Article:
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Biomedical Reviews

Sex differences in genetic mechanisms for mammalian brain and behavior

Stephen C. Maxson


There are sex specific genetic mechanisms for mammalian brain and behavior. These are genes that act differently in each sex. They may underlie either similarities or differences in brain and behavior of males and females. Some of these genes are autosomal. Others are located on the non-recombining part of the Y chromosome. Genes on this region of the Y chromosome may contribute to sex differences in brain and behavior in three ways. First, a gene may be on the Y chromosome and not on any other chromosome. Thus, it acts only in males. Sex-determining region on the Y chromosome (Sry) is such a gene. Second, there may be different isoforms of proteins coded for by the gene on the Y chromosome and by its homologue located elsewhere in the genome. Such a gene is Smcy which codes for an H-Y antigen. Smcx is its X-chromosomal homologue. Third, there may be different protein levels in males and females for a gene located on the X and Y chromosomes. Zfy and Zfx, for the zinc finger proteins on the Y and on the X, are a pair of such genes. Due to X inactivation in females, one copy of Zfx is expressed in all tissues of female mice, whereas two copies, one of Zfx and one of Zfy, are expressed in many tissues of male mice.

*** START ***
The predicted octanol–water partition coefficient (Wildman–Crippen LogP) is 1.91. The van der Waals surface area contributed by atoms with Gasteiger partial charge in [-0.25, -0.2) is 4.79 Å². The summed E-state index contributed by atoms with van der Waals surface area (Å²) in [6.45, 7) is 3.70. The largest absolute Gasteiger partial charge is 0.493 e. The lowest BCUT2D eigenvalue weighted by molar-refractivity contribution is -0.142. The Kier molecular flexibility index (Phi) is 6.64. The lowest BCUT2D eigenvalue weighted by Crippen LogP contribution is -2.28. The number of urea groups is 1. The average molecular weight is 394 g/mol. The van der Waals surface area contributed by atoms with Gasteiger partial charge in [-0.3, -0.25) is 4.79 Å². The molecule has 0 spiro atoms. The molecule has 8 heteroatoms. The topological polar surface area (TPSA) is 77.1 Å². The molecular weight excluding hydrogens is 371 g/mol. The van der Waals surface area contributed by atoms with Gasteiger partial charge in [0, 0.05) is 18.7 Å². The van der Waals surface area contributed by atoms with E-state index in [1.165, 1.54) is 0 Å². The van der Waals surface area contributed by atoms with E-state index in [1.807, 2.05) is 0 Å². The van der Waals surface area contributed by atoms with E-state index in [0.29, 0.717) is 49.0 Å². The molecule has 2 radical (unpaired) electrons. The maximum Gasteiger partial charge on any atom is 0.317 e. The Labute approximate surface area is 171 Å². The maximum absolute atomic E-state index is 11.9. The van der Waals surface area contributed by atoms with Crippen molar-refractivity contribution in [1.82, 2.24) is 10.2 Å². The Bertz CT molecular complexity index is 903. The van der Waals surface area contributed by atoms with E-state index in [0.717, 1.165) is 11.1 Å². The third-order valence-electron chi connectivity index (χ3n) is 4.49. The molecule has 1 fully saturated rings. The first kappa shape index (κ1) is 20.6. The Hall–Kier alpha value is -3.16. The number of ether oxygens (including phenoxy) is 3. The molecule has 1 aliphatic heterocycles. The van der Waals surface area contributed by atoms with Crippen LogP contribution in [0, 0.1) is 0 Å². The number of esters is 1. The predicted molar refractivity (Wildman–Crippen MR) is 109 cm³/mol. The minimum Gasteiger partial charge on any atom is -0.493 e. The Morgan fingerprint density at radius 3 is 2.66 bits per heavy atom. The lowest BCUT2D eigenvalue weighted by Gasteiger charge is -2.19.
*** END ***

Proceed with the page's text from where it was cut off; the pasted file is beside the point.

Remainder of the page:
Biomedical Reviews 1997; 7: 85-90.

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About The Author

Stephen C. Maxson
University of Connecticut
United States

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